The Christian living had less need than their neighbors to appease their dead, who were themselves less likely to return as unhappy ghosts. Non-Christians noted the joyous mood at Christian funerals and the ease of the participants in the presence of the dead. They observed how Christians gave decent burials to even the poorest of the poor.
Normal Roman practice was to dump them in large pits away from the well-kept family tombs lining the roads outside the city walls. The span of a Christian biography stretched from death and rebirth in baptism, to what was called the "second death," to final resurrection.
In a sense, then, baptism was the first Christian death ritual. In the fourth century Bishop Ambrose of Milan — taught that the baptismal font was like a tomb because baptism was a ritual of death and resurrection. Bishop Ambrose also urged baptized Christians to look forward to death with joy, for physical death was just a way station on the road to paradise.
Some of his younger contemporaries, like Augustine of Hippo, held a different view. Baptism did not guarantee salvation, preached Augustine; only God could do that.
The proper response to death ought to be fear—of both human sinfulness and God's inscrutable judgment. This more anxious attitude toward death demanded a pastoral response from the clergy, which came in the form of communion as viaticum provisions for a journeyoriginally granted to penitents by the first ecumenical council at Niceaand extended to all Christians in the fifth and sixth centuries.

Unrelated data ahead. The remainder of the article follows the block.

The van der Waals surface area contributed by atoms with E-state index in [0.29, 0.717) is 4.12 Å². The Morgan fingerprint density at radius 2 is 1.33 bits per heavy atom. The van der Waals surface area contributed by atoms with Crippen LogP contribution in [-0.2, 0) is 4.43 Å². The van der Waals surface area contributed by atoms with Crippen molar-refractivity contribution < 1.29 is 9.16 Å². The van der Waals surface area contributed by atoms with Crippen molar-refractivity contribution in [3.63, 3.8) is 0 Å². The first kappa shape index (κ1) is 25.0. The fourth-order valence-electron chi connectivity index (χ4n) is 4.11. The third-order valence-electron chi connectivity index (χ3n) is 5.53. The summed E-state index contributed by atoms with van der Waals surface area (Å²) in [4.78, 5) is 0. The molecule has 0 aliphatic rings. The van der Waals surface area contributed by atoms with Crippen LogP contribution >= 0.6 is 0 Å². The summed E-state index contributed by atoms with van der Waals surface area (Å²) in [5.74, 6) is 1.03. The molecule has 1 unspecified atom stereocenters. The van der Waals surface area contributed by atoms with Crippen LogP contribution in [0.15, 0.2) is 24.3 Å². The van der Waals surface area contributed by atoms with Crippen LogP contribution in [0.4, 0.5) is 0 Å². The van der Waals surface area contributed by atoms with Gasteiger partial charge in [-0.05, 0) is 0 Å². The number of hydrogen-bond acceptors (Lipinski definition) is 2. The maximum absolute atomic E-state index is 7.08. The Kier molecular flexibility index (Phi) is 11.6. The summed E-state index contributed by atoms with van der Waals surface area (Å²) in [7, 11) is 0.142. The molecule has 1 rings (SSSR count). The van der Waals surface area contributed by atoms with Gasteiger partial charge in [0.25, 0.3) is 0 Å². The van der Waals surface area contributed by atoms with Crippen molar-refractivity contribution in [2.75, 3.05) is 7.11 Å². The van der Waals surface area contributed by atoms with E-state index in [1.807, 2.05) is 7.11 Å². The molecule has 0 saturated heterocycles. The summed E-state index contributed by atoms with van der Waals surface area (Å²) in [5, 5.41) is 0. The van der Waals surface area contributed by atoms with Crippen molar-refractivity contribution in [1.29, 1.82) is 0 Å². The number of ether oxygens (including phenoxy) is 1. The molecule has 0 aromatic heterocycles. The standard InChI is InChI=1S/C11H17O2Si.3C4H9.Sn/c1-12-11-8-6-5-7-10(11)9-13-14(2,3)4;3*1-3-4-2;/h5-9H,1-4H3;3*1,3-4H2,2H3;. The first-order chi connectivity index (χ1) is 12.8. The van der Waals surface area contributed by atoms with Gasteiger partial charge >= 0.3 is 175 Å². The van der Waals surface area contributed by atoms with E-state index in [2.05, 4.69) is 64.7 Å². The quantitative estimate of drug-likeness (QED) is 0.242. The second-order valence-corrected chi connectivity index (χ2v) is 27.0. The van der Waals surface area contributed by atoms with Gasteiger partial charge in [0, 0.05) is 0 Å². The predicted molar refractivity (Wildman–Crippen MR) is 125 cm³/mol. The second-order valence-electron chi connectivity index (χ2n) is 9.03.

There is, however, evidence that another type of deathbed communion was regularly practiced as early as the fourth century, if not before. The psalms, prayers, and symbolic representations in the old Roman death ritual discussed by the historian Frederick Paxton are in perfect accord with the triumphant theology of Ambrose of Milan and the Imperial Church.
The rite does not refer to deathbed communion as viaticum, but as "a defender and advocate at the resurrection of the just" Paxtonp. Nor does it present the bread and wine as provisions for the soul's journey to the otherworld, but as a sign of its membership in the community of the saved, to be rendered at the last judgment.
Thanks, in part, to the preservation and transmission of this Roman ritual, the Augustinian point of view did not sweep all before it and older patterns of triumphant death persisted.Tally of all the unfortunate deaths and injuries that have ruined the holidays for Black Friday shoppers; violent shootings, pepper-spray accidents and shocking tramplings.
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Welcome to the Death Clock(TM), the Internet's friendly reminder that life is slipping away second by second. Like the hourglass of the Net, the Death Clock will remind you just how short life is. “On the death of a friend, we should consider that the fates through confidence have devolved on us the task of a double living, that we have henceforth to fulfill the promise of our friend's life also, in our own, to the world.”.
Death is the cessation of all biological functions that sustain a living organism. Phenomena which commonly bring about death include aging, predation, malnutrition, disease, suicide, homicide, starvation, dehydration, and accidents or major trauma resulting in terminal injury.
In most cases, bodies of living organisms begin to decompose shortly after death.